Picking your amplifier is going to depend on; where are you are going to be playing most often, how loud does it need to be, what kind of sound you want, how big or small does it need to be, and not least of which, what is your budget?
If you are playing in mostly garages, small rehearsal rooms, and small clubs, you don't need much more than about 100 Watts to 200 Watts of output power. If you only need a practice amp to play in your bedroom with a small stereo or jam box, you can use an amp anywhere from 20 Watts to 50 Watts. If you are playing large clubs or outside, you will need at least 300 Watts or more.
One thing to remember when you are playing outside or in a large club is that your amplification for the most part is for you and the other members of the band on stage and the people right in front of the stage. This is called the "stage mix". The rest of the people are really listening to the P.A. The house speakers or system is what most people will hear. So contrary to what some might think, you can have it really blasting out in the audience and still be able to talk to each other on stage. Be careful not to have the stage volume louder than the P.A. as this will usually mean that the audience mix is not that great. This is because some instruments will sound fine to you on stage, however out in the audience, they can't hear it or will say it is too loud.
NOTE! A public service message here is... PROTECT YOUR EARS! Don't play games with your ears and think you can take it. Once you can't hear any more, YOU CAN'T HEAR! Wear ear plugs or just keep the volume down. After extended periods of playing give your ears a rest. If you hear ringing after you play, you are not protecting your ears. You don't want to have the ringing continue forever and it can. It is called tinnitis.
Bass Amps come in two basic configurations. The stacked amp configuration is one or two speaker cabinets with an amplifier in its own box or rack case. This type of configuration can be tough to handle. Just ask any Ampeg SVT stack owner. You will probably need a pickup or van to carry it around and don't forget the hand truck. Stairs can be a real challenge. The major advantages with a stacked configuration are; you can get much more volume output, separation with multiple speaker cabinets, and upgrade portions rather than the whole thing.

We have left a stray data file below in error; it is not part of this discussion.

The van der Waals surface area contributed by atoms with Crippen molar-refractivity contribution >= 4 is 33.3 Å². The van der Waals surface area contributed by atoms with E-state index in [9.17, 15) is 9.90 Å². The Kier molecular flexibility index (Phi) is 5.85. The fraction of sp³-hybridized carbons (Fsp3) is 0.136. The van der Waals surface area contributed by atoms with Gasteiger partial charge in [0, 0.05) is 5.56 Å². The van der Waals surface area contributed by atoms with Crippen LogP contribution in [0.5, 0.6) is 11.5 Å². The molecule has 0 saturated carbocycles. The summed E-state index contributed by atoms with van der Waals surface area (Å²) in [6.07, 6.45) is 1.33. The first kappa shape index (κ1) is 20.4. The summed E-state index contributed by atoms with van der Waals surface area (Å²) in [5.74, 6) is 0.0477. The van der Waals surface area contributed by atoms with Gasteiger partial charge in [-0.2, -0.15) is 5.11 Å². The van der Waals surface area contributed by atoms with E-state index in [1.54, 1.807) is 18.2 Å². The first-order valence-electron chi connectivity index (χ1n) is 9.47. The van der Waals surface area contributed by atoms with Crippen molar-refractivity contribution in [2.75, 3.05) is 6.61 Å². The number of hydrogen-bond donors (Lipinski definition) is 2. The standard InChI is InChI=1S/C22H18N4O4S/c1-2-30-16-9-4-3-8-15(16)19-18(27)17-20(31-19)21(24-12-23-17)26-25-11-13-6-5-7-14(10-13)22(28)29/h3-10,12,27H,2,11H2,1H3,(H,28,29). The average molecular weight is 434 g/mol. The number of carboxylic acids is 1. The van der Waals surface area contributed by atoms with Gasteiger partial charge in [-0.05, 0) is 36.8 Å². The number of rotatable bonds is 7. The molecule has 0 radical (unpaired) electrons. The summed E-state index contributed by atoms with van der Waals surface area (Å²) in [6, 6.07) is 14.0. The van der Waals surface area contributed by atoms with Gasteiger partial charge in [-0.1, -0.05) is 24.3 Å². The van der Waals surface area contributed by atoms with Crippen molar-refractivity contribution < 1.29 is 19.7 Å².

Combo amps are where you have a single unit that contains the amplifier and the speakers. Usually these types of amps are used for low volume and practice situations. They can be small and compact so it's easy to setup and transport around.
Traditionally tube amplifiers will give you a distorted to warm fat sound. They usually have much more punch than the other types of amplifiers. Tube amplifiers are also more expensive to maintain and can be somewhat problematic. Tubes are getting hard to find these days. Especially USA made tubes. The Ampeg SVT is an example of a powerhouse tube amplifier. Older Fender amps like the Bassman are tube amps.
Solid state, meaning all transistors and no tubes, amplifiers will give you top end and more of an artificial sounding bottom end. The solid state also gives you a very clean sound. These amplifiers are generally more reliable and are less expensive getting them back out of the repair shop. Solid state amps include Peavy and Galleon Kruger.
The typical hybrid amplifiers will have a tube pre-amp and a solid state power amplifier. This gives you the warm sound of the tube amplifiers and the clean crispiness of the solid state amplifiers. The hybrids can provide more versatility than the other types of amplifiers. A good example of the hybrid amps are the SWR bass amps.
The power output of an amplifier is measured in watts. For tube amps, watts are measured in x number of watts RMS and solidstate and most hybrids are measured in peak-to-peak (pp. or ptp) measurements.